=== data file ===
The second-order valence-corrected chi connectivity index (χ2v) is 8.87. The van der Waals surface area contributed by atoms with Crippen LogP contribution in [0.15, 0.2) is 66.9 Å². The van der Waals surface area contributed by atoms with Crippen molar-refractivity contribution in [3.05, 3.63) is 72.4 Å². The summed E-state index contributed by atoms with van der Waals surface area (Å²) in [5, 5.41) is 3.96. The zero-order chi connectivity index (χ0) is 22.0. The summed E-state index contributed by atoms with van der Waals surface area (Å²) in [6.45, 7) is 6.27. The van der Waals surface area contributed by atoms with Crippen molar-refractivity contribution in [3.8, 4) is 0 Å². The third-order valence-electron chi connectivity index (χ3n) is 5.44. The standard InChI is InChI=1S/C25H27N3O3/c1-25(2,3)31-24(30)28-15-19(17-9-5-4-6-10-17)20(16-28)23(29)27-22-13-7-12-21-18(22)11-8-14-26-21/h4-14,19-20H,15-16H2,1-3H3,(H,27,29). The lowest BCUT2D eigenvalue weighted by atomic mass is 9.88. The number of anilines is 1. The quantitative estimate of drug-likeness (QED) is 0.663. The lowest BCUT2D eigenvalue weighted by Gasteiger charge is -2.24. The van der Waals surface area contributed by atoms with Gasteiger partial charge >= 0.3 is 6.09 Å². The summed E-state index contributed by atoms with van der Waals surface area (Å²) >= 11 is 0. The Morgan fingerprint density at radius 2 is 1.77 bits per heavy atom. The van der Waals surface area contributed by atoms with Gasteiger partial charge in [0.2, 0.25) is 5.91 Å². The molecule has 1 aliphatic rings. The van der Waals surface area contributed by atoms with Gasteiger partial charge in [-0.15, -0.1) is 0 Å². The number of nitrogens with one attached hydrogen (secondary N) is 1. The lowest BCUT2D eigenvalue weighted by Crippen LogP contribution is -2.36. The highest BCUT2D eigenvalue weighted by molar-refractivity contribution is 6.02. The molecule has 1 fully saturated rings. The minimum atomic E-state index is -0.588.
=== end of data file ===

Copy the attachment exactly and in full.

The second-order valence-corrected chi connectivity index (χ2v) is 8.87. The van der Waals surface area contributed by atoms with Crippen LogP contribution in [0.15, 0.2) is 66.9 Å². The van der Waals surface area contributed by atoms with Crippen molar-refractivity contribution in [3.05, 3.63) is 72.4 Å². The summed E-state index contributed by atoms with van der Waals surface area (Å²) in [5, 5.41) is 3.96. The zero-order chi connectivity index (χ0) is 22.0. The summed E-state index contributed by atoms with van der Waals surface area (Å²) in [6.45, 7) is 6.27. The van der Waals surface area contributed by atoms with Crippen molar-refractivity contribution in [3.8, 4) is 0 Å². The third-order valence-electron chi connectivity index (χ3n) is 5.44. The standard InChI is InChI=1S/C25H27N3O3/c1-25(2,3)31-24(30)28-15-19(17-9-5-4-6-10-17)20(16-28)23(29)27-22-13-7-12-21-18(22)11-8-14-26-21/h4-14,19-20H,15-16H2,1-3H3,(H,27,29). The lowest BCUT2D eigenvalue weighted by atomic mass is 9.88. The number of anilines is 1. The quantitative estimate of drug-likeness (QED) is 0.663. The lowest BCUT2D eigenvalue weighted by Gasteiger charge is -2.24. The van der Waals surface area contributed by atoms with Gasteiger partial charge >= 0.3 is 6.09 Å². The summed E-state index contributed by atoms with van der Waals surface area (Å²) >= 11 is 0. The Morgan fingerprint density at radius 2 is 1.77 bits per heavy atom. The van der Waals surface area contributed by atoms with Gasteiger partial charge in [0.2, 0.25) is 5.91 Å². The molecule has 1 aliphatic rings. The van der Waals surface area contributed by atoms with Gasteiger partial charge in [-0.15, -0.1) is 0 Å². The number of nitrogens with one attached hydrogen (secondary N) is 1. The lowest BCUT2D eigenvalue weighted by Crippen LogP contribution is -2.36. The highest BCUT2D eigenvalue weighted by molar-refractivity contribution is 6.02. The molecule has 1 fully saturated rings. The minimum atomic E-state index is -0.588.